by: OUTLOOK PHOTO: JIM CLARK - Ed Hoover, manager of Wellness Services, hands out information to visitors of the Celebration of Greens held at Adventist Medical Center on Wednesday, March 27. OUTLOOK PHOTO:  JIM CLARK

Green living is all the rage these days as we all work to reuse, recycle and reduce our impact on the world around us.

But when was the last time you gave much thought to the “green” in your diet?

Adventist Health hosted A Celebration of Greens on Wednesday, March 27, bringing together experts in nutrition, energy, gardening, fitness and the environment to demonstrate the parts they play in health and healing.

“Green living has all sorts connotations for everyday life,” said Judy Leach, marketing and communications director for Adventist Health. “We’re all thinking about what we put in our yard, our homes, what we feed our families, but we need to be asking, ‘Am I putting the right things in my body to be sustainable?’”

It’s no secret that fruits and vegetables rate high on the list for a healthy diet. Popeye may have been an early trendsetter because nutritionists now recommend three cups of dark green leafy vegetables a week to aid in adequate vitamin and fiber consumption. But more importantly, green veggies are a good shield against disease.

“The darker the green vegetable, the higher the vitamin and antioxidant content,” said Robyn Velander, a clinical dietitian and nutritionist with Adventist Health. “Antioxidants are powerful detoxifiers that help protect against cancer and heart disease.”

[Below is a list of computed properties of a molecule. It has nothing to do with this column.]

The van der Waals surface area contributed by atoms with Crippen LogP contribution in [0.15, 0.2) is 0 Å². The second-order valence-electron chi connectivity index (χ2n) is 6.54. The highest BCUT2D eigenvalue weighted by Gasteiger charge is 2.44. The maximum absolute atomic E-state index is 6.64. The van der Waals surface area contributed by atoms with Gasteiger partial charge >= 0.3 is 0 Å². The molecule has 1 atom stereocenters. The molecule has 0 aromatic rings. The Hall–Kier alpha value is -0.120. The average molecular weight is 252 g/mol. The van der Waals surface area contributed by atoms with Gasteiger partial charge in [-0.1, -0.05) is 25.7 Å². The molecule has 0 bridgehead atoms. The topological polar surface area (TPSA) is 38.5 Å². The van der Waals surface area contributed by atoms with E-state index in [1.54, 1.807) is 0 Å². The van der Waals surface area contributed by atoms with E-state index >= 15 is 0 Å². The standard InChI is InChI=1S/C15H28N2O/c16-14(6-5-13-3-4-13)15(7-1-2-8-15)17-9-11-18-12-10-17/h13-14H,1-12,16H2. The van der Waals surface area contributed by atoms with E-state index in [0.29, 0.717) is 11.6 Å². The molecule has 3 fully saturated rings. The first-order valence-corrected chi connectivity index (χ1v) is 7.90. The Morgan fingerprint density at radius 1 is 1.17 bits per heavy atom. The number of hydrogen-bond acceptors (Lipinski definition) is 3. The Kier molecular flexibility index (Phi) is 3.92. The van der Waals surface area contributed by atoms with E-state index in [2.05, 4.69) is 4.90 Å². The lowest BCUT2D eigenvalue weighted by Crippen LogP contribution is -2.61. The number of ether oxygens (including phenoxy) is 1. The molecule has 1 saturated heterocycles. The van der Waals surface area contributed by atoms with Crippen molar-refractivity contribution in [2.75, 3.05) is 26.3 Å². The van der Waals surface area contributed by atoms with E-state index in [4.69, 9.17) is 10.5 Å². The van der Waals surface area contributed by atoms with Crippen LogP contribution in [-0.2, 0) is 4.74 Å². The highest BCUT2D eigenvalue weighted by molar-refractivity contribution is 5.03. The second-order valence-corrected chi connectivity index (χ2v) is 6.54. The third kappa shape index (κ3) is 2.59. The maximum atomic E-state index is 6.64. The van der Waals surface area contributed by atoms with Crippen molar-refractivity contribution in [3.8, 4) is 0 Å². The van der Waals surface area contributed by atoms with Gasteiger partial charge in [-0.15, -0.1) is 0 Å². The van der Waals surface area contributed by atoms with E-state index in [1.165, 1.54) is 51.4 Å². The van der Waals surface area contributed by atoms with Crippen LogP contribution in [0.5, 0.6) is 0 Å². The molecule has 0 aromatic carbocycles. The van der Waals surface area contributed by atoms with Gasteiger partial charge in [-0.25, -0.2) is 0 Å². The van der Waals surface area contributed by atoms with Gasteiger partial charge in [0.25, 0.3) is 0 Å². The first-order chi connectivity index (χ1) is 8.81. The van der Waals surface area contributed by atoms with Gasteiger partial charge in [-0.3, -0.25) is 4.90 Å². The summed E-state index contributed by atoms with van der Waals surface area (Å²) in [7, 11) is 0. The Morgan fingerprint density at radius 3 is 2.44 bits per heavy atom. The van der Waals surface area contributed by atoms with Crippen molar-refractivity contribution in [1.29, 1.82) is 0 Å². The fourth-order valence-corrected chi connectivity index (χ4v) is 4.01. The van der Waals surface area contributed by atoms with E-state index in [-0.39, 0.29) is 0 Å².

Velander calls green apples “super food,” for their big blast in nutritional value and fiber, but recommends buying organic if you’re partial to eating fruits or veggies with a skin.

“The pesticides used to preserve food permeates the skin of foods like tomatoes or apples,” she said. “That can compromise the inside. The best way to avoid that is to grow your own garden because then you know what you’re eating.”

But who has time to maintain a full-blown garden?

Surprisingly, growing herbs, vegetables and even fruit doesn’t require a “back 40” and harvesting equipment.

Chris Cromwell, manager of Drakes 7 Dees in East County, showed off a “Salad Bowl” — a terra cotta pot containing all the leafy goodies needed for a salad that’s not only easy to grow but is a prolific producer as well.

“When the bowl is in a sunny location, you can pull probably four salads a week out of one of these,” Cromwell said. “If you use spinach, arugula, endive — leaf lettuces — they will continue to regenerate new growth.”

Cromwell also pointed out that citrus trees, often thought to thrive only in hot, humid climates, grow well in pots on a deck or patio and become colorful ornamentation as well.

“Patio peach trees are compact and are loaded with fruit,” Cromwell said. “They require a lot of sunlight, and need to winter inside once the temperature gets down to freezing, but they have beautiful pink flowers and look great on a patio or deck.”

For more information on starting a home garden, visit the Oregon State University Extension Service at

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